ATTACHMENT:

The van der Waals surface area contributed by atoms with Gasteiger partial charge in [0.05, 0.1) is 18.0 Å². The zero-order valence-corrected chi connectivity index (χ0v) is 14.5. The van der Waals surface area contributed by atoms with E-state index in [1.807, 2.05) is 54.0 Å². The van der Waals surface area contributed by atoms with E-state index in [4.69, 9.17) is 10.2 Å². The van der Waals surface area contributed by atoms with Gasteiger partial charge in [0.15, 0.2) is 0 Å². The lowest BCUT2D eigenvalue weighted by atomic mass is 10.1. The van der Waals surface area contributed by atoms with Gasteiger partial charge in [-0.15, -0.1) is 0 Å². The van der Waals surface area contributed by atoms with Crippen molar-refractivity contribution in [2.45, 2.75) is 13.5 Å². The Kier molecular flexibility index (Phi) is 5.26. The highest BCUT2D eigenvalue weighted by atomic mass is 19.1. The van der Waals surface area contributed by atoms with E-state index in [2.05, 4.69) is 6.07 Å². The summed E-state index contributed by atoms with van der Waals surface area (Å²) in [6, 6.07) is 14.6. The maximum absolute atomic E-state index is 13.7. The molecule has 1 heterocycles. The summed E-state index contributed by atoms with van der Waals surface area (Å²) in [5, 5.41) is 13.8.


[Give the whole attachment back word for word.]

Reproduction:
The van der Waals surface area contributed by atoms with Gasteiger partial charge in [0.05, 0.1) is 18.0 Å². The zero-order valence-corrected chi connectivity index (χ0v) is 14.5. The van der Waals surface area contributed by atoms with E-state index in [1.807, 2.05) is 54.0 Å². The van der Waals surface area contributed by atoms with E-state index in [4.69, 9.17) is 10.2 Å². The van der Waals surface area contributed by atoms with Gasteiger partial charge in [0.15, 0.2) is 0 Å². The lowest BCUT2D eigenvalue weighted by atomic mass is 10.1. The van der Waals surface area contributed by atoms with Gasteiger partial charge in [-0.15, -0.1) is 0 Å². The van der Waals surface area contributed by atoms with Crippen molar-refractivity contribution in [2.45, 2.75) is 13.5 Å². The Kier molecular flexibility index (Phi) is 5.26. The highest BCUT2D eigenvalue weighted by atomic mass is 19.1. The van der Waals surface area contributed by atoms with E-state index in [2.05, 4.69) is 6.07 Å². The summed E-state index contributed by atoms with van der Waals surface area (Å²) in [6, 6.07) is 14.6. The maximum absolute atomic E-state index is 13.7. The molecule has 1 heterocycles. The summed E-state index contributed by atoms with van der Waals surface area (Å²) in [5, 5.41) is 13.8.